Thanks, Zach. Sherri, we will now take questions. We ask that as a courtesy to your peers, each person ask only one question and one related follow-up, and then if that person has any additional questions, he or she can add themselves back into the queue. Thank you.

Questions and Answers:

Operator

[Operator Instructions] Our first question is from Erika Najarian with Bank of America. Please proceed.

Erika Najarian -- Bank of America -- Analyst

Hi, good morning. Thank you. My first question is --

Zach Wasserman -- Senior Executive Vice President, Chief Financial Officer

Hi, Erika.

Erika Najarian -- Bank of America -- Analyst

Hi, my first question is for Rich. I'm wondering if you could give us a sense on -- of how your allowance was allocated by loan category, please.

Rich Pohle -- Executive Vice President, Chief Credit Officer

By loan category, I mean we've got the consumer, it was about $144 million and commercial was $261 million to get to the 2.05% total allowance, that's the breakdown that we've got for that. I think, Erika, the challenge that we have with the allowance in this quarter is, you know, the models really weren't trained for this, right. And so we had the severe declines in the economic scenario, and then the government stimulus that is forthcoming, but really hasn't shown up yet at the end of the first quarter. So there is a lot of judgment that went into setting the provision this quarter. There are various economic models that came out throughout the month of March. We did look at a number of factors when we set the provision. We believe that we've got the coverage ratio at the end of the quarter where we want them.

Erika Najarian -- Bank of America -- Analyst

Got it. And my follow-up question is, I appreciate the detail on reserves relative to DFAST losses. When I look at the Fed-run test and even your Company-run test from 2018, it seems like there is a pretty significant contribution still from commercial real estate. And I'm wondering, as we think about how future charge-offs in this type of recession can play out for Huntington, what are sort of the model biases in the stress test model and I guess I'm leading the question a little bit by referring to commercial real estate, that might distort, how we're thinking about what can actually be incurred in terms of charge-offs. In other words, what part of the stress test is back -- very backward looking in terms of historical losses in CRE? And what part of the stress test -- obviously, unemployment is one play, seems to be not severe enough?

Rich Pohle -- Executive Vice President, Chief Credit Officer

So as it relates to -- I think you hit the nail on the head, the DFAST numbers are backwards looking. So the fundamental change that has transpired over this Company since the last downturn has been remarkable. And I would say that commercial real estate is probably the one area where we're so fundamentally different today than we were going back. We have close to 5,000 customers on the commercial real estate side going into the last downturn. We have about 300 today. So there is a clear focus on tier 1 sponsors, tier 2 sponsors, institutional sponsors. And so we really focused on knowing the developer and -- not only the projects that we're financing, but the projects that might be financed somewhere else to make sure that we're not over extended there.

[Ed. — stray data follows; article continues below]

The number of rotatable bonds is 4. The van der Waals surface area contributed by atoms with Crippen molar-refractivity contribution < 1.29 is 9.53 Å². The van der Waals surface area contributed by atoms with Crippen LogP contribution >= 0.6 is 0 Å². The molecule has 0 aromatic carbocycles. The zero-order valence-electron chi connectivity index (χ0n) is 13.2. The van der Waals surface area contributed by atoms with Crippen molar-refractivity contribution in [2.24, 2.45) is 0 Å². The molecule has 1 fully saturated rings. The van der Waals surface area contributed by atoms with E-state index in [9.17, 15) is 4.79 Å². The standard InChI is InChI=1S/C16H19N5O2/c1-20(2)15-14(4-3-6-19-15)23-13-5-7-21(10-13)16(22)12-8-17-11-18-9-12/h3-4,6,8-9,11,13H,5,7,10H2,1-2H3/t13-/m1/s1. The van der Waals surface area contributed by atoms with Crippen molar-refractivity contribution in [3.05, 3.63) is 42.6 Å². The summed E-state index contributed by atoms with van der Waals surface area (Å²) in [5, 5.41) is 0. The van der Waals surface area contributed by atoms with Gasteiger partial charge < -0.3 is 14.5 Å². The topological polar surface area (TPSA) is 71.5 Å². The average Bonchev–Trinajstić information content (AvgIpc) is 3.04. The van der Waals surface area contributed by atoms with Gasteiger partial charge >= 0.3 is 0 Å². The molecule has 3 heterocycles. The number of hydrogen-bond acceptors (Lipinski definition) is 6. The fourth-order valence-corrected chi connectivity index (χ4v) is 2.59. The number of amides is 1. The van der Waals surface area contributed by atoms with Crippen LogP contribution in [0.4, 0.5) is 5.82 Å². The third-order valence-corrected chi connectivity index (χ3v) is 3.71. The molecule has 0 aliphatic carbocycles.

We also, you know, from a percentage of capital standpoint, we're over 200% of capital going in the last downturn. We're under 100% of capital today, and with very strict limits on various sub limits within the commercial real estate space. So I think that's the biggest one. As it relates to some of the other things, clearly, unemployment is going to be a big driver of losses on the consumer side. I think the DFAST results there have been very consistent over time and our consumer charge-offs in the DFAST scenarios have been at the top of our peer group. So I feel very good about where we stand in a lot of the consumer categories relative to the DFAST results from 2018 [Phonetic].

Stephen D. Steinour -- Chairman, President and Chief Executive Officer

Erika, I might add, this is Steve. The joblessness or unemployment levels in Ohio and Michigan were double-digit when we made the changes to the consumer lending policies and the models that we have used subsequently have that base in them. So, I think 10.3% in Ohio, 14 and a fraction in Michigan. So that has drove us to a super-prime level of origination. We use our prop score, but the equivalent FICOs you've seen quarterly for 10 years and we will attack the book.

So we believe we've got a very sound consumer loan portfolio and the performance expectations around that will we believe supported through the cycle, notwithstanding higher unemployment and somewhat higher losses. And we've been talking for several quarters about oil and gas as an outsized exposure for us in terms of risk of loss, clearly outside of our aggregate moderate-to-low appetite. And we've also shared that we expect to address that substantially early this year, having started to do that last year.